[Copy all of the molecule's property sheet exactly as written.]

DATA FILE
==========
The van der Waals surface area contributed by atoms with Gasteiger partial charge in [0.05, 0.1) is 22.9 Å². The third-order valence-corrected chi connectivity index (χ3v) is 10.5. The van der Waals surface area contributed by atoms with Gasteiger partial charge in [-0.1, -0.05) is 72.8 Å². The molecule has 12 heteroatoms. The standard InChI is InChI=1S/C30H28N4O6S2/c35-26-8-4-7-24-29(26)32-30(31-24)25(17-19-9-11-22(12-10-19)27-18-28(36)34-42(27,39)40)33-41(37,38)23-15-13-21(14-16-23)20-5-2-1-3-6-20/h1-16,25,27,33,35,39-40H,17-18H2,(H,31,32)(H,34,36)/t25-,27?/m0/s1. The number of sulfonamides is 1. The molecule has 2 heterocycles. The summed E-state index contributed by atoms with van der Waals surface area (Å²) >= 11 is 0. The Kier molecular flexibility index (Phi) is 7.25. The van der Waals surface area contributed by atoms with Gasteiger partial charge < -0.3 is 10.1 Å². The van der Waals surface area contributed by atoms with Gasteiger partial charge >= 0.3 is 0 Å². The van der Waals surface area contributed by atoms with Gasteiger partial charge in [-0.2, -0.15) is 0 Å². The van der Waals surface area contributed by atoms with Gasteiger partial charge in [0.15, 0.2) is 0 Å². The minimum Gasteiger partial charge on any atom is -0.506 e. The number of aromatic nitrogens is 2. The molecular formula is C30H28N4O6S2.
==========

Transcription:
The van der Waals surface area contributed by atoms with Gasteiger partial charge in [0.05, 0.1) is 22.9 Å². The third-order valence-corrected chi connectivity index (χ3v) is 10.5. The van der Waals surface area contributed by atoms with Gasteiger partial charge in [-0.1, -0.05) is 72.8 Å². The molecule has 12 heteroatoms. The standard InChI is InChI=1S/C30H28N4O6S2/c35-26-8-4-7-24-29(26)32-30(31-24)25(17-19-9-11-22(12-10-19)27-18-28(36)34-42(27,39)40)33-41(37,38)23-15-13-21(14-16-23)20-5-2-1-3-6-20/h1-16,25,27,33,35,39-40H,17-18H2,(H,31,32)(H,34,36)/t25-,27?/m0/s1. The number of sulfonamides is 1. The molecule has 2 heterocycles. The summed E-state index contributed by atoms with van der Waals surface area (Å²) >= 11 is 0. The Kier molecular flexibility index (Phi) is 7.25. The van der Waals surface area contributed by atoms with Gasteiger partial charge < -0.3 is 10.1 Å². The van der Waals surface area contributed by atoms with Gasteiger partial charge >= 0.3 is 0 Å². The van der Waals surface area contributed by atoms with Gasteiger partial charge in [-0.2, -0.15) is 0 Å². The van der Waals surface area contributed by atoms with Gasteiger partial charge in [0.15, 0.2) is 0 Å². The minimum Gasteiger partial charge on any atom is -0.506 e. The number of aromatic nitrogens is 2. The molecular formula is C30H28N4O6S2.